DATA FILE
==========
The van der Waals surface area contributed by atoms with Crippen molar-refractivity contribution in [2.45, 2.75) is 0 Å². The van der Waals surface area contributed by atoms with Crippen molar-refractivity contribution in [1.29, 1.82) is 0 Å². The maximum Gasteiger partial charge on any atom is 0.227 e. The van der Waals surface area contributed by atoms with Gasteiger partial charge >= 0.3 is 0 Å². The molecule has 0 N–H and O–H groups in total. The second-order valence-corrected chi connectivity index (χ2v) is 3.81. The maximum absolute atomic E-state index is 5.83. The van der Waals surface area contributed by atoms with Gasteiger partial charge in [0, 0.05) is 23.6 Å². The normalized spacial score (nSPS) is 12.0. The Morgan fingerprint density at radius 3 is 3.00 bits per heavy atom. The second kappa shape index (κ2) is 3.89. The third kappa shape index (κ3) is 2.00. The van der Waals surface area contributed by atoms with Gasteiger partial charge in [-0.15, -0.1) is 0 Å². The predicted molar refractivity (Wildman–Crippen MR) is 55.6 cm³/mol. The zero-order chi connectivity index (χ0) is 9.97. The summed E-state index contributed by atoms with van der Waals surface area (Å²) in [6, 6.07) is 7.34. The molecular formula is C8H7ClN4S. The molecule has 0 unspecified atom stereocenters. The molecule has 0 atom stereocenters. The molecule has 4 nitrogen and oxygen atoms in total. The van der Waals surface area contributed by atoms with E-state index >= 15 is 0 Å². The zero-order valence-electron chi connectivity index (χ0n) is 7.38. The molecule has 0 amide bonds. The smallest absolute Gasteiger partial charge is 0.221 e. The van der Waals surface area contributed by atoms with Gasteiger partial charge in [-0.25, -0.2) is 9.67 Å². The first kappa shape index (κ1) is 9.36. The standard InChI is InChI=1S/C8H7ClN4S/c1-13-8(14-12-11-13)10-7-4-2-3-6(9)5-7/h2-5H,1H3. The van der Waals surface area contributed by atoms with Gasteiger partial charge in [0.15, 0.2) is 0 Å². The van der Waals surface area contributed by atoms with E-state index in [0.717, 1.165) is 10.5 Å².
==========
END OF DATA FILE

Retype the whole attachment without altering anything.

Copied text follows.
The van der Waals surface area contributed by atoms with Crippen molar-refractivity contribution in [2.45, 2.75) is 0 Å². The van der Waals surface area contributed by atoms with Crippen molar-refractivity contribution in [1.29, 1.82) is 0 Å². The maximum Gasteiger partial charge on any atom is 0.227 e. The van der Waals surface area contributed by atoms with Gasteiger partial charge >= 0.3 is 0 Å². The molecule has 0 N–H and O–H groups in total. The second-order valence-corrected chi connectivity index (χ2v) is 3.81. The maximum absolute atomic E-state index is 5.83. The van der Waals surface area contributed by atoms with Gasteiger partial charge in [0, 0.05) is 23.6 Å². The normalized spacial score (nSPS) is 12.0. The Morgan fingerprint density at radius 3 is 3.00 bits per heavy atom. The second kappa shape index (κ2) is 3.89. The third kappa shape index (κ3) is 2.00. The van der Waals surface area contributed by atoms with Gasteiger partial charge in [-0.15, -0.1) is 0 Å². The predicted molar refractivity (Wildman–Crippen MR) is 55.6 cm³/mol. The zero-order chi connectivity index (χ0) is 9.97. The summed E-state index contributed by atoms with van der Waals surface area (Å²) in [6, 6.07) is 7.34. The molecular formula is C8H7ClN4S. The molecule has 0 unspecified atom stereocenters. The molecule has 0 atom stereocenters. The molecule has 4 nitrogen and oxygen atoms in total. The van der Waals surface area contributed by atoms with E-state index >= 15 is 0 Å². The zero-order valence-electron chi connectivity index (χ0n) is 7.38. The molecule has 0 amide bonds. The smallest absolute Gasteiger partial charge is 0.221 e. The van der Waals surface area contributed by atoms with Gasteiger partial charge in [-0.25, -0.2) is 9.67 Å². The first kappa shape index (κ1) is 9.36. The standard InChI is InChI=1S/C8H7ClN4S/c1-13-8(14-12-11-13)10-7-4-2-3-6(9)5-7/h2-5H,1H3. The van der Waals surface area contributed by atoms with Gasteiger partial charge in [0.15, 0.2) is 0 Å². The van der Waals surface area contributed by atoms with E-state index in [0.717, 1.165) is 10.5 Å².